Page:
Understanding the New Zealand Emissions Trading Scheme

By James Adams

Several lengthy documents on New Zealand’s response to climate change have been published this year. For example, the Ministry for the Environment (“MfE”) sought public feedback on the design of a Zero Carbon Act in June this year. 14,500 submissions were received, suggesting that there is substantial public interest in this policy area.  

The Productivity Commission have also released a report on New Zealand’s climate change challenge. The brevity of its title – “Low emissions economy” – is somewhat incongruous given the report’s massive length: it stretches to 620 pages and contains 78 recommendations.

This article focuses on a third document, and one that has attracted substantially less attention. Weighing in at a mere 87 pages, it is a discussion document for proposed changes to the Emissions Trading Scheme (“ETS”). In contrast to the Zero Carbon Act, which will set targets for reducing New Zealand’s greenhouse gas emissions, the ETS is the primary tool for meeting our goals. This article presents a brief history of how this troubled scheme came to be, how it works (or doesn’t), and how to fix it. So if you care about climate change and you don’t know your NZUs from your FPOs, read on.


How we got into this mess, part one

There was evidently enough concern about our warming world in 1988 to warrant setting up the Intergovernmental Panel on Climate Change (the “IPCC”). This was followed by the United Nations Framework Convention on Climate Change (“UNFCC”) in 1992 and the Kyoto Protocol in 1997. Although New Zealand was a proponent of each of these agreements on the world stage, there was little domestic action on the matter until the new millennium.

The Clark Government’s first action on climate change was to ratify the Kyoto Protocol. Along with 36 other industrialised nations, we were classified as an Annex B signatory, which meant that we would have to reduce our greenhouse gas emissions relative to our emissions in the year 1990. Urgency was still lacking, however, as we were under no obligation to start until 2008.

Like a student writing an essay, the Clark Government was not quick to get started on designing a domestic emissions reduction scheme. Although the evidence was mounting that we were not on track to meet our commitments, plans for a carbon tax were abandoned in late 2005. The bright people in Environment House were then asked to design an Emissions Trading Scheme instead, which was only just ready in time. Barely two month before the polls opened for the 2008 election, Labour, the Greens and NZ First voted to support the Climate Change Response (Emissions Trading) Amendment Act 2008. The ETS was born, and none too soon.

How an ETS works

To explain what the ETS is, it might help to first describe what it is not. The ETS is not a carbon tax, despite occasional ill-informed claims to the contrary. A carbon tax would impose a charge on any individual, organisation or business whose activities produce greenhouse gas emissions. It could be made more or less complicated, of course: different types of emissions could be charged at different rates, and different types of emitters (for example, households) could be exempt from the tax, with the understanding that businesses would probably pass their costs onto consumers. But the essence is the same:the more greenhouse gas you produce, the more you pay to the government.

That is not how the ETS works. Instead, the government issues a specific number of New Zealand Units, or NZUs. Each NZU is essentially a license to emit one tonne of carbon dioxide – or an equivalent amount of a different type of greenhouse gas. If you are a part of the scheme and you emit ten tonnes of carbon dioxide or equivalent (“CO2e”) each year, then you must surrender to the government ten NZUs annually. NZUs are given to entities whose activities absorb greenhouse gases, which mostly means forestry.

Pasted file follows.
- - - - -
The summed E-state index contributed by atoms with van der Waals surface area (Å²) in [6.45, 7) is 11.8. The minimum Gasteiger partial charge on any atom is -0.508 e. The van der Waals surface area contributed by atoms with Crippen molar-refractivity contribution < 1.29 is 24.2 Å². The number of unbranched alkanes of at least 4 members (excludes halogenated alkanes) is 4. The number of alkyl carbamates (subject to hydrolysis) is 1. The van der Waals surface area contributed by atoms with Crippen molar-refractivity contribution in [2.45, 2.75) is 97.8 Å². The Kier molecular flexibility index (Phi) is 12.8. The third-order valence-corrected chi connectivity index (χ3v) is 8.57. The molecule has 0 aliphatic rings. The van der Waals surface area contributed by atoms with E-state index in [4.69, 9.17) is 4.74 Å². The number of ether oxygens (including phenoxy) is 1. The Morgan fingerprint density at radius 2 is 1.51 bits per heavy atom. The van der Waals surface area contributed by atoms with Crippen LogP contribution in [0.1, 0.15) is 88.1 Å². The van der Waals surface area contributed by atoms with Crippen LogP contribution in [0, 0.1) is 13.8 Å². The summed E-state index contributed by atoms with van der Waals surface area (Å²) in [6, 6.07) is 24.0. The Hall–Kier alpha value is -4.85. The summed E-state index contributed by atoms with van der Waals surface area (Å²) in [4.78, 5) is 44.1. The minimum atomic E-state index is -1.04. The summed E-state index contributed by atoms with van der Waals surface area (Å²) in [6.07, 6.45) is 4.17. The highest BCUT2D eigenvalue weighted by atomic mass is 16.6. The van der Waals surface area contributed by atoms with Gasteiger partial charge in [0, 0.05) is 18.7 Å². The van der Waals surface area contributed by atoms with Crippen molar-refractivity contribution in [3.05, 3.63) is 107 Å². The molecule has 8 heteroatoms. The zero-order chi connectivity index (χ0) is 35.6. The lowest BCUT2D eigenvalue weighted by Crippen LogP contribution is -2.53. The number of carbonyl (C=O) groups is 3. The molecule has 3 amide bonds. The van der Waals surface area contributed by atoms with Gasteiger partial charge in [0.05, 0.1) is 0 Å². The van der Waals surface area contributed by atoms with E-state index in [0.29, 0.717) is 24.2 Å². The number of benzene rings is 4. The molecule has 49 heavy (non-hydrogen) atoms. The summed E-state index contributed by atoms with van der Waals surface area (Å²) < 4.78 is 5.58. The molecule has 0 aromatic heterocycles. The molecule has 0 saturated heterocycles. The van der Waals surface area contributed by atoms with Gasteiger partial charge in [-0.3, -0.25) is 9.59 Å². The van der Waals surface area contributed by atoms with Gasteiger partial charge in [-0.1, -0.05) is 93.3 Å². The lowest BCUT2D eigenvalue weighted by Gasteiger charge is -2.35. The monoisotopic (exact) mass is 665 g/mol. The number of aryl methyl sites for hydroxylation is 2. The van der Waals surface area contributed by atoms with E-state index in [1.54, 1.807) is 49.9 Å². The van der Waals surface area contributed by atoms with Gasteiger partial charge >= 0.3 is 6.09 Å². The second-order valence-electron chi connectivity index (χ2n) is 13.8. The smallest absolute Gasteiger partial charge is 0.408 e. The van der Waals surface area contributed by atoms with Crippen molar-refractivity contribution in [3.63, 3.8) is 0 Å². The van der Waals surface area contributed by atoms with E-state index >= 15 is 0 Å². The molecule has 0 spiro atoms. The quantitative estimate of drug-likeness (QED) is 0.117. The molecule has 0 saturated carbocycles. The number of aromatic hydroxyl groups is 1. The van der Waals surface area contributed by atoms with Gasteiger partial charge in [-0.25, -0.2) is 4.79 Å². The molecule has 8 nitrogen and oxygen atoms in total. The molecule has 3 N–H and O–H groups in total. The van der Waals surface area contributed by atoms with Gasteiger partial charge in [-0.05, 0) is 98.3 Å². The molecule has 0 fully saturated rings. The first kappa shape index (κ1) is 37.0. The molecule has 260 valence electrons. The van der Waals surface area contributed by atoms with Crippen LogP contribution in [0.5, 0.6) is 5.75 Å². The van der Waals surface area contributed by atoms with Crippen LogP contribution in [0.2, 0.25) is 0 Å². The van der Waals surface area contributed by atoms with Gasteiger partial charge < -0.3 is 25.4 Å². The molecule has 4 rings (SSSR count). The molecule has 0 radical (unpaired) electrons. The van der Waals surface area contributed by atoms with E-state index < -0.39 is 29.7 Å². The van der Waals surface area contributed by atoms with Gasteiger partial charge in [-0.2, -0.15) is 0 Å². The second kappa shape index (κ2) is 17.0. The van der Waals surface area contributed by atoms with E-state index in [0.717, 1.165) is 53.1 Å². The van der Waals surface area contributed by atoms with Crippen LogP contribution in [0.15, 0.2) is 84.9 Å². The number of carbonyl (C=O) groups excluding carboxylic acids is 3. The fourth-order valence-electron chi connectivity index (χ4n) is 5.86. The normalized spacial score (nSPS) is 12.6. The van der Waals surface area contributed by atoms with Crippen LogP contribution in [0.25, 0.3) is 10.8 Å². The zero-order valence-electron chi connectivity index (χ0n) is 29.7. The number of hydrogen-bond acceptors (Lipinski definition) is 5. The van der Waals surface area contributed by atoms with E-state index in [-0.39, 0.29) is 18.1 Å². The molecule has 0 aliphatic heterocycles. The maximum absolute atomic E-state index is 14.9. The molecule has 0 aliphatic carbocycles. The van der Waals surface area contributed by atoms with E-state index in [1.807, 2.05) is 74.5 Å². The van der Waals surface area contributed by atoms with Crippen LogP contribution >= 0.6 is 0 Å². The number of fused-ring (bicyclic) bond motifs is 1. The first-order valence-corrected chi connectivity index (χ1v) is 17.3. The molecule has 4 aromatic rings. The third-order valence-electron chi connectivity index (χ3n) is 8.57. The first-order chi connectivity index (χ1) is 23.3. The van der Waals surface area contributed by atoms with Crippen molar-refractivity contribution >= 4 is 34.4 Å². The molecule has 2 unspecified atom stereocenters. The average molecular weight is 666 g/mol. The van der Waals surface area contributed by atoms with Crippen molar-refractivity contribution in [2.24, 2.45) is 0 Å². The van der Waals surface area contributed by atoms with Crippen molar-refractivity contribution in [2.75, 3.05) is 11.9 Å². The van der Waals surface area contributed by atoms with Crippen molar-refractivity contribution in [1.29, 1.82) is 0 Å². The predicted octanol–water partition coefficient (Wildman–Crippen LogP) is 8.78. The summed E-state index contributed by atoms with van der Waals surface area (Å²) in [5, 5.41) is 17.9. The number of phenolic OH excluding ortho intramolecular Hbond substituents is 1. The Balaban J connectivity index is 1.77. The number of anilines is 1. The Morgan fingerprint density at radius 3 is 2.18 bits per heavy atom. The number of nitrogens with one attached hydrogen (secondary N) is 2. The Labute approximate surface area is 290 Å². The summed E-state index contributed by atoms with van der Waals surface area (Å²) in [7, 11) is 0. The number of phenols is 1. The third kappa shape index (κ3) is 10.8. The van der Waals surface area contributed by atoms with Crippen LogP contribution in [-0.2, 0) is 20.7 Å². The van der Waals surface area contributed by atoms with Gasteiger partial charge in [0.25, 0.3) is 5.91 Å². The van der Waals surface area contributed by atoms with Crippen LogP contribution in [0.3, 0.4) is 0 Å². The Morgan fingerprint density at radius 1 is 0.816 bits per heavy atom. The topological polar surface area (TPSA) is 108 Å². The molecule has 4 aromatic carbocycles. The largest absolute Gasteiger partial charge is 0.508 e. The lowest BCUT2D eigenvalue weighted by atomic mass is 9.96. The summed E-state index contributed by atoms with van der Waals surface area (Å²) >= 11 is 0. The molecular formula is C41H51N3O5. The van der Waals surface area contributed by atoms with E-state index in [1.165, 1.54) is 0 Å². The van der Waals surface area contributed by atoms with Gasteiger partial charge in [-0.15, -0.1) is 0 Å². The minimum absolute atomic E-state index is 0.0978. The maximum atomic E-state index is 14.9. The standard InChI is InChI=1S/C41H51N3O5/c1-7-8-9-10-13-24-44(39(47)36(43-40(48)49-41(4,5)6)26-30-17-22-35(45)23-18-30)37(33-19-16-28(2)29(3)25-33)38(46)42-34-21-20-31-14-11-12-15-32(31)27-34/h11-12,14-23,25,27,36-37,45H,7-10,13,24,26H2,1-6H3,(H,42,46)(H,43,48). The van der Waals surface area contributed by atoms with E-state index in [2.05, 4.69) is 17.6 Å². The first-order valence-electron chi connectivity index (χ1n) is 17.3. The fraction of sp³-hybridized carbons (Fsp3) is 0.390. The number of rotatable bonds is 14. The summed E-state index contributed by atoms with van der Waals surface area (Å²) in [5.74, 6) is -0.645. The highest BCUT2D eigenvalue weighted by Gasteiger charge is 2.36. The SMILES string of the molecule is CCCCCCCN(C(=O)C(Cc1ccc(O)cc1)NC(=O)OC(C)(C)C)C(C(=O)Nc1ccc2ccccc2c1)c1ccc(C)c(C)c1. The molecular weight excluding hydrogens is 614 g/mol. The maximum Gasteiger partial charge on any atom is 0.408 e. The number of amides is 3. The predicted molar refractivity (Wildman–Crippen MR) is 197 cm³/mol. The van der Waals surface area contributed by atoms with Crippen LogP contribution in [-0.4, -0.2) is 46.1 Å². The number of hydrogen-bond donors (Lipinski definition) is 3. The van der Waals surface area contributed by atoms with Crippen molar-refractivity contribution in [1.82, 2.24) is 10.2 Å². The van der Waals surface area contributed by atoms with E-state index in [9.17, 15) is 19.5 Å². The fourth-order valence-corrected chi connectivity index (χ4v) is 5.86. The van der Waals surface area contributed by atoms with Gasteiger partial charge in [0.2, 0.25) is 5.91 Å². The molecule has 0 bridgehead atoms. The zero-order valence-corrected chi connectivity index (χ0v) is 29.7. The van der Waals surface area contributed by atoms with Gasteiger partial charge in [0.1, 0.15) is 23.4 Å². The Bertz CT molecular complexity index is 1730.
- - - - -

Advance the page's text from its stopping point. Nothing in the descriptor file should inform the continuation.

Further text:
The idea is that emitters will purchase NZUs off absorbers, providing an incentive for emitters to reduce their emissions and a stream of income which absorbers can use to plant more trees.

How we got into this mess, part two

Labour’s original plan was to include the whole economy, starting with forestry in 2008 and expanding incrementally, with agriculture being the last to join, in 2013. That said, some industries would be treated with kid gloves: any ‘trade exposed’ sector would, for the time being, be given 90% of its required NZUs for free, and agriculture would get 90% of the NZUs it would have needed in 2005.

Yet these defects paled in comparison to the scheme’s fatal flaw: there were few limits on the international units that could be surrendered in place of NZUs. More specifically, forestry businesses in Ukraine could get their government to recognise that, by planting some trees (that quite possibly would have been planted regardless), they should be issued an international equivalent of the NZU. These international units were plentiful in supply, cheap to purchase, and verging on fraudulent: it was generally very difficult to tell quite where they had come from. Nonetheless, the New Zealand government would accept them in place of NZUs.

Labour’s ETS was immediately reviewed by National after the 2008 General Election. Their initial changes, the Climate Change (Moderated Emissions Reduction) Act 2009, did nothing to prevent the influx of international units. Instead, they merely increased the support available to industries by linking the number of free NZUs that companies would be given to the emissions intensity of their operations. Other businesses would benefit from a ‘two for one’ system through which they would only have to submit half the number of units. Agriculture’s entry to the scheme was postponed indefinitely.

As predicted, this gutted the scheme. Because New Zealand emitters could buy cheap units from overseas, there was no demand for NZUs. Similarly, there were no incentives for businesses to reduce their greenhouse gas emissions. Further changes in 2012 merely extended the ‘two for one’ system and made a series of other minor tweaks.

In fairness to the previous government, they eventually came to the realisation that the system needed some fairly radical change. This process began by putting a stop to the reliance on cheap, low-integrity international units, and so the ETS became ‘domestic-only’ in 2015. Cabinet also asked MfE to look into other changes that could be made to the scheme, and it is those changes that are being consulted on at the moment.